Sonoma by Water
Sonoma Waterways (From the Spring 2011 issue of SONOMA)
From Kenwood to Wingo in a very small boat
I am resting under a canopy of oak and bay laurel in a lawn chair, the afternoon sun filtering through the overstory in thin shafts of brilliant light, a slow squadron of oak leaves pin-wheeling down to land near my feet in the flowing creek where I sit buried to my ankles in cool water.
I am still young to California, still absorbed in Valley of the Moon mystique, living a dream that has pursued me across the continent. I am sitting here now trying to absorb, understand and define it, a little drunk with the impact of all that I'm feeling, the sound and light show massaging my senses, the music of the water, the play of the sun, the dance of the leaves.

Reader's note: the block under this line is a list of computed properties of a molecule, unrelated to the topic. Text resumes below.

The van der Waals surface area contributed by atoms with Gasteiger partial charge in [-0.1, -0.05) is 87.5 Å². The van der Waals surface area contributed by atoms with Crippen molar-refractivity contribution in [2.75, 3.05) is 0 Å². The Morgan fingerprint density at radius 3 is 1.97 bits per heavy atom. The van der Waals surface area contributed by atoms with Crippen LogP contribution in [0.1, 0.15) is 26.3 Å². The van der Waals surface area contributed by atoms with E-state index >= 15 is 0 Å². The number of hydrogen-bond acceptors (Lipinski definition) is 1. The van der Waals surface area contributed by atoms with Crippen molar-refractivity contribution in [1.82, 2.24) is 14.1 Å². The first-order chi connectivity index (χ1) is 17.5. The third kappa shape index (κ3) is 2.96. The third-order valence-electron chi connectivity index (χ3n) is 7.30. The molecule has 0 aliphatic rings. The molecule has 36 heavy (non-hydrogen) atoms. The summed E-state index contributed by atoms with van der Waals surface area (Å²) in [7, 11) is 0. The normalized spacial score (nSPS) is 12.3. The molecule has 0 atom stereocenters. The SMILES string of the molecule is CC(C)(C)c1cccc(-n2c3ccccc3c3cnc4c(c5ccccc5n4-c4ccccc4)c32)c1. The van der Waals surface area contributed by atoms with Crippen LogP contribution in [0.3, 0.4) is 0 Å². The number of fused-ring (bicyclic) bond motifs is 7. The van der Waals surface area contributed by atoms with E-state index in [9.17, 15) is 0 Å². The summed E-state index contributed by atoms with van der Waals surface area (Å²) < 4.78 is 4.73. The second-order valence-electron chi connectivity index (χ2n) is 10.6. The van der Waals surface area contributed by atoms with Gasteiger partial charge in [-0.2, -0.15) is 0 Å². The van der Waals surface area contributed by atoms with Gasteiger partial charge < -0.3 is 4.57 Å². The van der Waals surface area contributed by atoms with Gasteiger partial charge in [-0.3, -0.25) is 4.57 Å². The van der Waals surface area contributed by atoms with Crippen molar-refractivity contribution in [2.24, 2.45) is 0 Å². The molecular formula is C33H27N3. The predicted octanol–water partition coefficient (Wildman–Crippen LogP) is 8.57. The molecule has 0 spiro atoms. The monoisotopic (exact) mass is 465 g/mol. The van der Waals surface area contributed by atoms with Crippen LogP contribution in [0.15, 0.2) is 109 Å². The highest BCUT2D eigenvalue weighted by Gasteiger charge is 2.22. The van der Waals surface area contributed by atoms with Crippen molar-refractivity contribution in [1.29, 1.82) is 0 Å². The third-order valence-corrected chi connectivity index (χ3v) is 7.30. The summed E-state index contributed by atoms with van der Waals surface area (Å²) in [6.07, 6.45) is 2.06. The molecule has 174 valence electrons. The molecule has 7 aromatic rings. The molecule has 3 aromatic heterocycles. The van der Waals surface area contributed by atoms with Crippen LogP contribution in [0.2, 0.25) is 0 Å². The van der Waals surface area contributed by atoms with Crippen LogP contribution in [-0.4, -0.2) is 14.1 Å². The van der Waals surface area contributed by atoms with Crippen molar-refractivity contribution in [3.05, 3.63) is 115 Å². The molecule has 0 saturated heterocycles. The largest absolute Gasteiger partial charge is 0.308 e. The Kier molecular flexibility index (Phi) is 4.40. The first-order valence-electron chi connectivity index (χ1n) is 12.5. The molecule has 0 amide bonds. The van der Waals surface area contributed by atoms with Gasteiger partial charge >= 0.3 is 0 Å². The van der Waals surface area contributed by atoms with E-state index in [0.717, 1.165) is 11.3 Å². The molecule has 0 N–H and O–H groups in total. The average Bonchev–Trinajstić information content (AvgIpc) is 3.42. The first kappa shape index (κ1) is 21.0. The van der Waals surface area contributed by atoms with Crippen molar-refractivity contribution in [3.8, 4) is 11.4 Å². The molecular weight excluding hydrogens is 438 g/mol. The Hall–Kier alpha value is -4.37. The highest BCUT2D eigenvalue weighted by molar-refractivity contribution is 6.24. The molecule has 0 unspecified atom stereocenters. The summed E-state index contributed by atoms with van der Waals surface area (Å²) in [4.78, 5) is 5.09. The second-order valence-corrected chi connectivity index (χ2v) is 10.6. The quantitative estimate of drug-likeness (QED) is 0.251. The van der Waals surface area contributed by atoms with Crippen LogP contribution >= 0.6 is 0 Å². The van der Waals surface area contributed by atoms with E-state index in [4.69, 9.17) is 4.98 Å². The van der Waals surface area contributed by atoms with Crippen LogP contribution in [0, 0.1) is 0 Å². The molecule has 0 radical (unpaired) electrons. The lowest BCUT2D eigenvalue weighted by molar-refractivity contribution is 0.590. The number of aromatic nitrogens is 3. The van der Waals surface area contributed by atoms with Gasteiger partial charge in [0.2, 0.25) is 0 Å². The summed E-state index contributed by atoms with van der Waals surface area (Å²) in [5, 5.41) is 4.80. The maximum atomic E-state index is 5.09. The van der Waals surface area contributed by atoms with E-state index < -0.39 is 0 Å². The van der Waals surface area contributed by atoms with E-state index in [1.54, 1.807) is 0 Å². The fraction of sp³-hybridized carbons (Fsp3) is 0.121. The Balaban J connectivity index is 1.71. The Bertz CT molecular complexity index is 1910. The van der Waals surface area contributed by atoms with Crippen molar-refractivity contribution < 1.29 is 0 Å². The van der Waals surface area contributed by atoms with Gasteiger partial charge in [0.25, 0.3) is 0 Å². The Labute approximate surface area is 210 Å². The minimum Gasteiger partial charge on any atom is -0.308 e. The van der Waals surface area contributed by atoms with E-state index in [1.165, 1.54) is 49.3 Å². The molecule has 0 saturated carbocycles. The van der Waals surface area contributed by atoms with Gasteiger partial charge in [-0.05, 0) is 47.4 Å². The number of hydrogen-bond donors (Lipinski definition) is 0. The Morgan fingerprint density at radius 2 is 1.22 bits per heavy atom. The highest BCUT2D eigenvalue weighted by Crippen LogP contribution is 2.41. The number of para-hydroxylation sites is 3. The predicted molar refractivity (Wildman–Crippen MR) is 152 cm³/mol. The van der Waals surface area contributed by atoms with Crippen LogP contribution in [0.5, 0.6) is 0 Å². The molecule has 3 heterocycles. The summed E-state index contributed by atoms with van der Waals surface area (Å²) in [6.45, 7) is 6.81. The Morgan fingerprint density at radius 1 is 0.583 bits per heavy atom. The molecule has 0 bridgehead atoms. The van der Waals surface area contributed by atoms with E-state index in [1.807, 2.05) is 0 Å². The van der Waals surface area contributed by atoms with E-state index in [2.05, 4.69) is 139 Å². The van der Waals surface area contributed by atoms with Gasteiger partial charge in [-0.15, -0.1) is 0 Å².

I am also sitting here in predatory anticipation, having earlier spotted from high on the bank the large torpedo shapes moving almost arrogantly upstream. I assume they are some form of salmon but I haven't yet learned what a steelhead is or how precarious a hold it has on survival. And I don't have a clue that it is now illegal, in this narrow, shaded, swift and gorgeous creek, forming the backyard boundary of my recently acquired Glen Ellen home, to even think about catching one.
I'd love to do that, but I'm just grateful they're here, which is why I have placed my lawn chair in the middle of their run, hoping for a kind of contact I couldn't explain if anyone asked. All I know is that I'd consider it a sign of divine grace if one of them parked in the eddy behind my foot, or flashed a tail against my ankle while pushing against the current toward Kenwood.
I am not an accomplished angler, although I have fished a fair bit here and there, even spent a summer catching my supper from the pond on a family farm.